Published online by Cambridge University Press: 18 June 2021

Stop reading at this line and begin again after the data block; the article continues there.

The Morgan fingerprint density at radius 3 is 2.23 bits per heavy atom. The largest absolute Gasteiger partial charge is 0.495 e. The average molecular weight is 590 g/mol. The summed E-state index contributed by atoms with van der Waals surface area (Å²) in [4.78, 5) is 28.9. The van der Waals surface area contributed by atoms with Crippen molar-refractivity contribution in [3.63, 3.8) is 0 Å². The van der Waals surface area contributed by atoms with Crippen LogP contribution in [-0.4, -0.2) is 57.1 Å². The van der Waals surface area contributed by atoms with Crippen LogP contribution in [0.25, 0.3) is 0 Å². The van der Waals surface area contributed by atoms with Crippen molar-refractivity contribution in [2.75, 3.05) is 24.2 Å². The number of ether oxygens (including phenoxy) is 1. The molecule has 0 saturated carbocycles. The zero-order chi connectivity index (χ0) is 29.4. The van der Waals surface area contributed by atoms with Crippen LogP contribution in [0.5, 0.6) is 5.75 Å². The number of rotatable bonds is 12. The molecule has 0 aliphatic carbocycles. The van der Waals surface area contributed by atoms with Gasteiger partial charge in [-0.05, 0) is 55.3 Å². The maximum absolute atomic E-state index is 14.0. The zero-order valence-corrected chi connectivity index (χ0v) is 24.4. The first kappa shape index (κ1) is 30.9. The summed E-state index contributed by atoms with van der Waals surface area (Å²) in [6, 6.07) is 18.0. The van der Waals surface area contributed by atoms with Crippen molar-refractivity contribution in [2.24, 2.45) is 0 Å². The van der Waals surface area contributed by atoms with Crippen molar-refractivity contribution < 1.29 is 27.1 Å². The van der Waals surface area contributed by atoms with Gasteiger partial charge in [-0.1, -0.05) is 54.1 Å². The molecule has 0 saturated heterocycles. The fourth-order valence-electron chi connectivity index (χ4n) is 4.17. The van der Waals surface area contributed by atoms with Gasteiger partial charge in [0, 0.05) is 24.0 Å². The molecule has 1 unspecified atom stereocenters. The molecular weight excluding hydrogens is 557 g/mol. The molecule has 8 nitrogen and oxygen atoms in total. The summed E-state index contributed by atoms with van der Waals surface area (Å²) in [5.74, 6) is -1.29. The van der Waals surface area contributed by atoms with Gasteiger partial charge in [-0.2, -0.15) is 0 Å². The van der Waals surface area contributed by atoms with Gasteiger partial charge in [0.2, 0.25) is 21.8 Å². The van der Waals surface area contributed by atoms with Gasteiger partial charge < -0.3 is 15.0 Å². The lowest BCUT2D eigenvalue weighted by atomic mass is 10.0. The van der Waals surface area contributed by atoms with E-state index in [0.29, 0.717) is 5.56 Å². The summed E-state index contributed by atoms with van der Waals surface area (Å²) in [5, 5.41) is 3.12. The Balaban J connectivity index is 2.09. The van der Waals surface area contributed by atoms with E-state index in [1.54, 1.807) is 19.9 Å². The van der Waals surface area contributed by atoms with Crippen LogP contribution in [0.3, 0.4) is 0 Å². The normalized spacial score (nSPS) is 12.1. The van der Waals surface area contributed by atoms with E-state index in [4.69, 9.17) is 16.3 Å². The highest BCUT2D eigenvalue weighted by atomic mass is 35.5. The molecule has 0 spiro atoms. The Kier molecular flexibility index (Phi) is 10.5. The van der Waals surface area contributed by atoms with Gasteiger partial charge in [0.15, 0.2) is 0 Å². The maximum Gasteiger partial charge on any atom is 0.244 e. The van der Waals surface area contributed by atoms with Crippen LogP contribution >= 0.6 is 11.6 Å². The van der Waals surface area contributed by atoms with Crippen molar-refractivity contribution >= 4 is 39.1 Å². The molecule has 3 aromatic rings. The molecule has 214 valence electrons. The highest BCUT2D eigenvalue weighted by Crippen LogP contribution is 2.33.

This chapter takes up the challenge to see the United Nations Sustainable Development Goals (SDGs) as integrated and indivisible, and does so through the lens of slavery survivors’ own accounts. It draws from a major new collection of contemporary survivor narratives to answer a key question: which SDG target achievements are more likely to prevent or end enslavement? Focusing on India and on forced marriage as a case study, it looks beyond the SDG targets on forced labor (8.7) and forced marriage (5.3) themselves to identify three main SDG target issues as drivers of enslavement: 1.2 (poverty), 4.5 (gender disparities in education), and 5.1 (discrimination against women). Survivors also highlight the multi-directional relationships between these target issues that led to their exploitation. As an approach, this multi-SDG coding of narratives suggests that survivors’ own voices could be more central to the global antislavery and development agendas. In the detail of individuals’ unique lived experiences, we can identify the interrelated causal factors for vulnerability, and better enable the global antislavery community to tackle the socio-economic, cultural, and political drivers for slavery that are embodied in a range of SDG target combinations.